Star Trek (TOS) is the ne plus ultra for me; it was the first, it was the best. I did watch almost all of TNG when it came out; it was all right, but I didn’t really like it all that much. The dynamic of the holy triumvirate — Kirk, Spock, and McCoy — was simply impossible to duplicate or improve upon. The character of Captain Kirk, particularly as established in the first two seasons, was played to perfection by Shatner — you can say whatever you like about the actor himself, but his portrayal was iconic. Likewise Nimoy and Kelley; they simply nailed those roles. And the writing of several of the episodes (at least, the initial scripts, before editing by Roddenberry and others) by actual science-fiction writers, elevated the show above anything else that had come before, except possibly The Twilight Zone. Yes, some episodes were less than stellar, but, given the lack of support from network, it’s amazing they pulled off what they did, and so well.

    Someday, perhaps, I’ll take a look at Lower Decks; I like the idea of its irreverence regarding the original. I’m not so sure I’ll try Strange New Worlds, though. I like the idea of a Pike-based series, but, to be honest, the writing and world-building (if one can even use that term) of the later series (particularly anything touched by Rick Berman) have been so execrable that I really doubt I’ll enjoy them.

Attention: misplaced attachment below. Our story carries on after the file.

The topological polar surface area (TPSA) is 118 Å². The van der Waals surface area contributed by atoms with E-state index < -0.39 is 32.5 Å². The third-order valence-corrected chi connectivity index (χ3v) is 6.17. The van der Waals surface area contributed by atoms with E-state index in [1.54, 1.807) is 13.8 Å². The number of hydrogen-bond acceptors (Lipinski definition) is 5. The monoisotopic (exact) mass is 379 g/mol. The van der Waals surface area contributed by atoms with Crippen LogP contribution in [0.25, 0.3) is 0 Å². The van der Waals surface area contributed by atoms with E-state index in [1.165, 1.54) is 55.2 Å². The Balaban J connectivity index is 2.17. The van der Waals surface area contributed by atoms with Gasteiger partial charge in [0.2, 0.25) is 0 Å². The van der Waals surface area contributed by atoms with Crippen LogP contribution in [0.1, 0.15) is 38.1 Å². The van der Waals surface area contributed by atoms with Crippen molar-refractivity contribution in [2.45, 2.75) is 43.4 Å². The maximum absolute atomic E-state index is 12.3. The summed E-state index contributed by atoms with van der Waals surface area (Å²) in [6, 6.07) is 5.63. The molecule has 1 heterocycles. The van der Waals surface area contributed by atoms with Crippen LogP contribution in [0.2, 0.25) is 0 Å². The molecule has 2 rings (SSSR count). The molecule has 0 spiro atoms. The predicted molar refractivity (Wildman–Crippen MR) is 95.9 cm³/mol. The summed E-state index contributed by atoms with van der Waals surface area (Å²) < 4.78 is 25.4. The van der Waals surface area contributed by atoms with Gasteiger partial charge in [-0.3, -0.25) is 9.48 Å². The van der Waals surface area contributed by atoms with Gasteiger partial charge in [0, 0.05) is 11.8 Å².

For what it’s worth, by the way, I loved Babylon 5 when it first ran; I’d like to rewatch it, but I wonder if it will hold up. Probably. And The Expanse is nothing short of fabulous.

  18. birgerjohansson says

    If you had script writers well versed in science and a bit of absurdist humor, Stanislaw Lem’s ‘Star Diaries’ would be a good starting point for a TV series.
    (The German TV version was a bit meh).